Background: Congenital cytomegalovirus (CMV) is an important cause of neurological problems, particularly sensorineural hearing loss, but data on long-term sequelae and the impact of nonprimary maternal infection are limited. We report updated findings on childhood outcomes from 2 large prospective studies.
Methods: Pregnant women in Malmö, Sweden, and London, United Kingdom, were included between 1977 and 1986, and newborns were screened for CMV (virus culture of urine or saliva). Cases and matched controls underwent regular, detailed developmental assessments up to at least age 5 years.
Results: One hundred seventy-six congenitally infected infants were identified among >50 000 screened (Malmö: 76 [4.6/1000 births]; London: 100 [3.2/1000 births]); 214 controls were selected. Symptoms were recorded in 11% of CMV-infected neonates (19/176) and were mostly mild; only 1 neonate had neurological symptoms. At follow-up, 7% of infants (11/154) were classified as having mild, 5% (7/154) moderate, and 6% (9/154) severe neurological sequelae. Four of 161 controls (2%) had mild impairment. Among children symptomatic at birth, 42% (8/19) had sequelae, versus 14% (19/135) of the asymptomatic infants (P = .006). All moderate/severe outcomes were identified by age 1; mild sequelae were first identified at age 2-5 years in 6 children, and age 6-7 years in 3. Among the 16 children with moderate/severe outcomes, 2 had mothers with confirmed and 7 with presumed nonprimary infection.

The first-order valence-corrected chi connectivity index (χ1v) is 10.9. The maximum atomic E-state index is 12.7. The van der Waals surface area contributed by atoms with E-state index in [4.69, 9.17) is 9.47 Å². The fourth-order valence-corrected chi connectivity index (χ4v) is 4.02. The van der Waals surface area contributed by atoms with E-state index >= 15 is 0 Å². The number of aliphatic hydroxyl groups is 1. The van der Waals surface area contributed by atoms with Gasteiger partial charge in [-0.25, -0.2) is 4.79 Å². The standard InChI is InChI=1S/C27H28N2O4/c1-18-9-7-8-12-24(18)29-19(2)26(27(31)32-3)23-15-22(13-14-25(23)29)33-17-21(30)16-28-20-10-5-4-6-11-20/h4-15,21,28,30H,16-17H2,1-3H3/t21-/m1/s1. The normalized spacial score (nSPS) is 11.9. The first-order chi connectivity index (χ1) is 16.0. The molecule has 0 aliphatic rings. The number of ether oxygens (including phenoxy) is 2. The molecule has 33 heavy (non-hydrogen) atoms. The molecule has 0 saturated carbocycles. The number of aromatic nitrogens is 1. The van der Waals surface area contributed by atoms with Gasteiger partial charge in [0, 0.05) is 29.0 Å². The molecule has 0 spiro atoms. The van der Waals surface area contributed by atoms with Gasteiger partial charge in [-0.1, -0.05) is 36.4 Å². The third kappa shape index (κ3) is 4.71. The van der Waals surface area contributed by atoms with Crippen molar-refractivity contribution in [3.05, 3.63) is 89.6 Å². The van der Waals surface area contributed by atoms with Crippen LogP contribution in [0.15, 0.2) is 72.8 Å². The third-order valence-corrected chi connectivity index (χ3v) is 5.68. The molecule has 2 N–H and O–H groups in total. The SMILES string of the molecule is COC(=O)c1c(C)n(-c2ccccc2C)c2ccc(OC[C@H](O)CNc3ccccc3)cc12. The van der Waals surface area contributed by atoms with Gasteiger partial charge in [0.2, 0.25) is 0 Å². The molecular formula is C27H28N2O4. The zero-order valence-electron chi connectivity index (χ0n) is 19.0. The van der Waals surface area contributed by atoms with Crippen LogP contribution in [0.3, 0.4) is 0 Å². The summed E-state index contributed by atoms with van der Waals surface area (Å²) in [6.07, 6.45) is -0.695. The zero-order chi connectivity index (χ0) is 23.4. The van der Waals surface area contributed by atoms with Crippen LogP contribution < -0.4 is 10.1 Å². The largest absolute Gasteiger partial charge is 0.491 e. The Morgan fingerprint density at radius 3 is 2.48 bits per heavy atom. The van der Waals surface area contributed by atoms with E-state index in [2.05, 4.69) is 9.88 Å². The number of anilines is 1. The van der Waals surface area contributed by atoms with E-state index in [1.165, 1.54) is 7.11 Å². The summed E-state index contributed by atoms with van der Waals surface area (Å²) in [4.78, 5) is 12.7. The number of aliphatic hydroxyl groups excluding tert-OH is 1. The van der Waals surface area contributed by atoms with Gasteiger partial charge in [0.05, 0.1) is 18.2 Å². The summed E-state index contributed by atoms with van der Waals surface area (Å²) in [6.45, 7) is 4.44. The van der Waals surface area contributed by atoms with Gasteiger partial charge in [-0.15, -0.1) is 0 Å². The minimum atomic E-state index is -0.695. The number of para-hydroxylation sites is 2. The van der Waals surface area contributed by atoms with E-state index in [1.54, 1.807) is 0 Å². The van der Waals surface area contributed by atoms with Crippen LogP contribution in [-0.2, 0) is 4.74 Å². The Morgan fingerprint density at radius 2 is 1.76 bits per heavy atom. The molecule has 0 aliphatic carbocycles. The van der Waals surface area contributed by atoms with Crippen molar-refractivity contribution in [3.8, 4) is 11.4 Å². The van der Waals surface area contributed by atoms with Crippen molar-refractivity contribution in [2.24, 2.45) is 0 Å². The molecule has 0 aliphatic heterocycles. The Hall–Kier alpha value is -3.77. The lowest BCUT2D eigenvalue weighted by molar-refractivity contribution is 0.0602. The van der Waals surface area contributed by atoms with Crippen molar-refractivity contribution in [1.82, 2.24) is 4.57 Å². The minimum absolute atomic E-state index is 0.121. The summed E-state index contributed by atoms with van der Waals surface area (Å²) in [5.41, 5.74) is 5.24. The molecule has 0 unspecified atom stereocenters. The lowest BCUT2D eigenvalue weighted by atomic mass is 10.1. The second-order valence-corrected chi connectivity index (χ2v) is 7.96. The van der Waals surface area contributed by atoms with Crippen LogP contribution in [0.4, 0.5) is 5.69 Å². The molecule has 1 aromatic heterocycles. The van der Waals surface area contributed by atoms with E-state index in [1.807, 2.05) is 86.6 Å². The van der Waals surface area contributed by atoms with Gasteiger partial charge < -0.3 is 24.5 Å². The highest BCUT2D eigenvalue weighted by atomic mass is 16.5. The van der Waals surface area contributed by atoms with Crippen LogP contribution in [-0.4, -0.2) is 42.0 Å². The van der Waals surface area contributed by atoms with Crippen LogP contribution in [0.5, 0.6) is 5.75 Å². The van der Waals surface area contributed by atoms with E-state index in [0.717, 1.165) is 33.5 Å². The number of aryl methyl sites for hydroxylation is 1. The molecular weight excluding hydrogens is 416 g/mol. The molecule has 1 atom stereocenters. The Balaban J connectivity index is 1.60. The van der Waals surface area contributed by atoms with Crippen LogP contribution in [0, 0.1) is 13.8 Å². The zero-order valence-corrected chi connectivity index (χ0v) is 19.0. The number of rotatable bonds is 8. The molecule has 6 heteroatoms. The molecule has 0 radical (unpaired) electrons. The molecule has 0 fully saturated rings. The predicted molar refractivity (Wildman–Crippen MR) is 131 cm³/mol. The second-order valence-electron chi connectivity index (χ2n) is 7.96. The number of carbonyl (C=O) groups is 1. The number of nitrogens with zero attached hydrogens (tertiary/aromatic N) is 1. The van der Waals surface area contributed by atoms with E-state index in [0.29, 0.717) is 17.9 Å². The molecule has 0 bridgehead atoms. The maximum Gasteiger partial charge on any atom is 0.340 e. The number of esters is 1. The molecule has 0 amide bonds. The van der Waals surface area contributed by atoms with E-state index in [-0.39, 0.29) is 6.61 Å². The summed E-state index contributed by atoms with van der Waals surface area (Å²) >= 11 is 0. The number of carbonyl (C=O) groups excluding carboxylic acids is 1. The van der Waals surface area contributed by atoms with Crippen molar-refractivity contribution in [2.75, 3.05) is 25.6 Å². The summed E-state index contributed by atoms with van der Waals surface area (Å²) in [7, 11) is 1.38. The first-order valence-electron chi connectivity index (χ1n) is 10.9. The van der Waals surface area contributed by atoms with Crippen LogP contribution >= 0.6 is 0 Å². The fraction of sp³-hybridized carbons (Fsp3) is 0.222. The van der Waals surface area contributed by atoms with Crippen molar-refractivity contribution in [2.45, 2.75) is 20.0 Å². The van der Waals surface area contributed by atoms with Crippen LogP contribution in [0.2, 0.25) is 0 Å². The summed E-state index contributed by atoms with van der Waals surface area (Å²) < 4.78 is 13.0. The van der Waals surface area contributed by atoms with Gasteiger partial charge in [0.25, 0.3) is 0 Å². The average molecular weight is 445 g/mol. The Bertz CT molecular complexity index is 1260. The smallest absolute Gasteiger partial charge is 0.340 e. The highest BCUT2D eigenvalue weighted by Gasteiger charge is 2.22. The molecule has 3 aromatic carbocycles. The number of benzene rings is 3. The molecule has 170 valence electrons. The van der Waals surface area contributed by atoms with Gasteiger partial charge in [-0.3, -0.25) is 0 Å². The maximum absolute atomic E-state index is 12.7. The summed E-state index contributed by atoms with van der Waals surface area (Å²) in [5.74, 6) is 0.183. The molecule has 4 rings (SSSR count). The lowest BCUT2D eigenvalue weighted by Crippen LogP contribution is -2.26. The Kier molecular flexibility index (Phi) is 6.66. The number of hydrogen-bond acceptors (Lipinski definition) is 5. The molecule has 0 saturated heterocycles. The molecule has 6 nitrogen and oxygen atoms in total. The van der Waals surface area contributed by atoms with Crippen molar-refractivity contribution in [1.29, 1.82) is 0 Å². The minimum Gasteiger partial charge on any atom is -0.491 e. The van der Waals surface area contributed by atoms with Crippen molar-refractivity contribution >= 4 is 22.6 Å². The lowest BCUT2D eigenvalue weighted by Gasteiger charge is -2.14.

Conclusions: Moderate or severe outcomes were reported in 11% of children with congenital CMV identified through population screening, all by 1 year; all impairment detected after this age was mild. Nonprimary infections contributed substantially to the burden of childhood congenital CMV disease.